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To as minute a domestic occurrence as GALVANI'S we owe the steam-engine. When the Marquis of WORCESTER was a State prisoner in the Tower, he one day observed, while his meal was preparing in his apartment, that the cover of the vessel being tight, was, by the expansion of the steam, suddenly forced off, and driven up the chimney.

These two pieces of metal form the basic principle of the modern galvanic battery, and led directly to Alessandro Volta's invention of his "voltaic pile," the immediate ancestor of the modern galvanic battery. Volta's experiments were carried on at the same time as those of Galvani, and his invention of his pile followed close upon Galvani's discovery of the new form of electricity.

And yet the fruit of Goethe's endeavours is not less significant than Galvani's discovery, for the progress of mankind. For in Goethe's achievement lay the seed of that form of knowing which man requires, if in the age of the electrification of civilization he is to remain master of his existence.

In 1790, a year before Galvani's monograph, Concerning the Forces of Electricity, appeared, Goethe published his Metamorphosis of Plants, which represents the first step towards the practical overcoming of the limitations of the onlooker-consciousness in science. Goethe's paper was not destined to raise such a storm as soon followed Galvani's publication.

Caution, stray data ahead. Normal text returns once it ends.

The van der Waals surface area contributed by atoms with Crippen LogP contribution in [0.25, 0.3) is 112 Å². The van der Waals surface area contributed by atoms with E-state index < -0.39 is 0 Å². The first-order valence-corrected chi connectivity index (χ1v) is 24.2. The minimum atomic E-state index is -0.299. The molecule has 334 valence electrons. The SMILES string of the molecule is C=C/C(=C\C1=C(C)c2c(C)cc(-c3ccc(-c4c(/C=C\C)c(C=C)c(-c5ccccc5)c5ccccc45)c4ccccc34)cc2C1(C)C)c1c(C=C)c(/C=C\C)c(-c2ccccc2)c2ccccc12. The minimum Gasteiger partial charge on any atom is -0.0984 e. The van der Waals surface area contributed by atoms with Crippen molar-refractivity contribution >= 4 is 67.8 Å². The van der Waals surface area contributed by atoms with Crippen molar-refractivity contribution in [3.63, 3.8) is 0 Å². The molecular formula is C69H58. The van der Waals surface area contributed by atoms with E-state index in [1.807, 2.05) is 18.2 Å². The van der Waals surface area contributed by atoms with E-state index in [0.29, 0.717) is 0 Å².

In historic times and to keep merely to the modern period the collection of authentic facts would fill a large volume. Who does not know of Newton's apple, Galileo's lamp, Galvani's frog?

Working along lines suggested by Galvani's discovery, Volta constructed an apparatus made up of a number of disks of two different kinds of metal, such as tin and silver, arranged alternately, a piece of some moist, porous substance, like paper or felt, being interposed between each pair of disks.

Then came the discoveries of Galvani and Volta, followed by the demonstrations of Galvani's nephew Aldini, whereby dead animals were made to display the movements of life, not only by the electricity of the Voltaic pile, but, as Aldini especially showed, by a transfer of this mysterious agency from one animal to another.

If there was any doubt left as to whether in nature the same power was at work which, in animal and man, was hidden away within the soul, this doubt seemed finally to have been dispelled through Galvani's discovery that animal limbs could be made to move electrically through being touched by two bits of different metals.

His aim was to secure proof that such forces exist, or, at any rate, to penetrate into the realm where the transition from matter to pure, matter-free force takes place. And once again, as in Galvani's day, electricity fascinated the eyes of a man who was seeking for the land of the soul. What spiritism denied, electricity seemed to grant.

Whilst Galvani persisted in this mistake until his death, Volta realized that the source of the electric force, as in the first of Galvani's observations, must still be sought outside the specimens, and himself rightly attributed it to the contacting metals.